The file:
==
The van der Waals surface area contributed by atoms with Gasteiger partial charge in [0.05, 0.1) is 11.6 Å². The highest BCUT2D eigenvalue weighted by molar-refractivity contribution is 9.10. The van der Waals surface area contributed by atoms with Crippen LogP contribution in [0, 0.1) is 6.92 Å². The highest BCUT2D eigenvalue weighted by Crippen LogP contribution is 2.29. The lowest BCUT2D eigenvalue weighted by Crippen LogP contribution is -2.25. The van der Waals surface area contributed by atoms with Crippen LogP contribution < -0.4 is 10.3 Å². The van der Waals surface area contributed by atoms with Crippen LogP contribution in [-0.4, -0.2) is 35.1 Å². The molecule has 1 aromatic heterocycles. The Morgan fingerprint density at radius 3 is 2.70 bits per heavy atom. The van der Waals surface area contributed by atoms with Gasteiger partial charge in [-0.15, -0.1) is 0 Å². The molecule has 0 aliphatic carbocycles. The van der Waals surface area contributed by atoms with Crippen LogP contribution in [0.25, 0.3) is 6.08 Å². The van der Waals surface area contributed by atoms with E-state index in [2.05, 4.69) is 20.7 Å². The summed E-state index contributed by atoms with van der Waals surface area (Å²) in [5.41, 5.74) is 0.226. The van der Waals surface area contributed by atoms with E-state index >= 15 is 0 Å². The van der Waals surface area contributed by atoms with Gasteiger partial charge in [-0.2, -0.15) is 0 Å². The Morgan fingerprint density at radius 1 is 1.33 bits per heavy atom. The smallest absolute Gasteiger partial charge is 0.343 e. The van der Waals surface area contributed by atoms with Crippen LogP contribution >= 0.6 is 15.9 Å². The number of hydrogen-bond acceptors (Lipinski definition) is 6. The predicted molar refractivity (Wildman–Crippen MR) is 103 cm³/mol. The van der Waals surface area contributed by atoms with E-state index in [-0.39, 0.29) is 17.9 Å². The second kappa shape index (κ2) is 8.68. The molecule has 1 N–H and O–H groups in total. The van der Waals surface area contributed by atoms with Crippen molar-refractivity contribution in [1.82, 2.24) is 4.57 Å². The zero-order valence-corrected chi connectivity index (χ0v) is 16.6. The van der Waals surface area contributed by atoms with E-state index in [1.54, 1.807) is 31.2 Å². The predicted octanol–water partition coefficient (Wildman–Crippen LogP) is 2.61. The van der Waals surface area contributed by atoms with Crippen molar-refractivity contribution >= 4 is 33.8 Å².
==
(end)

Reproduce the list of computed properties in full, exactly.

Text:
The van der Waals surface area contributed by atoms with Gasteiger partial charge in [0.05, 0.1) is 11.6 Å². The highest BCUT2D eigenvalue weighted by molar-refractivity contribution is 9.10. The van der Waals surface area contributed by atoms with Crippen LogP contribution in [0, 0.1) is 6.92 Å². The highest BCUT2D eigenvalue weighted by Crippen LogP contribution is 2.29. The lowest BCUT2D eigenvalue weighted by Crippen LogP contribution is -2.25. The van der Waals surface area contributed by atoms with Crippen LogP contribution < -0.4 is 10.3 Å². The van der Waals surface area contributed by atoms with Crippen LogP contribution in [-0.4, -0.2) is 35.1 Å². The molecule has 1 aromatic heterocycles. The Morgan fingerprint density at radius 3 is 2.70 bits per heavy atom. The van der Waals surface area contributed by atoms with Gasteiger partial charge in [-0.15, -0.1) is 0 Å². The molecule has 0 aliphatic carbocycles. The van der Waals surface area contributed by atoms with Crippen LogP contribution in [0.25, 0.3) is 6.08 Å². The van der Waals surface area contributed by atoms with E-state index in [2.05, 4.69) is 20.7 Å². The summed E-state index contributed by atoms with van der Waals surface area (Å²) in [5.41, 5.74) is 0.226. The van der Waals surface area contributed by atoms with E-state index >= 15 is 0 Å². The van der Waals surface area contributed by atoms with Gasteiger partial charge in [-0.2, -0.15) is 0 Å². The Morgan fingerprint density at radius 1 is 1.33 bits per heavy atom. The smallest absolute Gasteiger partial charge is 0.343 e. The van der Waals surface area contributed by atoms with Crippen LogP contribution >= 0.6 is 15.9 Å². The number of hydrogen-bond acceptors (Lipinski definition) is 6. The predicted molar refractivity (Wildman–Crippen MR) is 103 cm³/mol. The van der Waals surface area contributed by atoms with E-state index in [-0.39, 0.29) is 17.9 Å². The second kappa shape index (κ2) is 8.68. The molecule has 1 N–H and O–H groups in total. The van der Waals surface area contributed by atoms with Crippen molar-refractivity contribution in [1.82, 2.24) is 4.57 Å². The zero-order valence-corrected chi connectivity index (χ0v) is 16.6. The van der Waals surface area contributed by atoms with E-state index in [1.54, 1.807) is 31.2 Å². The predicted octanol–water partition coefficient (Wildman–Crippen LogP) is 2.61. The van der Waals surface area contributed by atoms with Crippen molar-refractivity contribution >= 4 is 33.8 Å².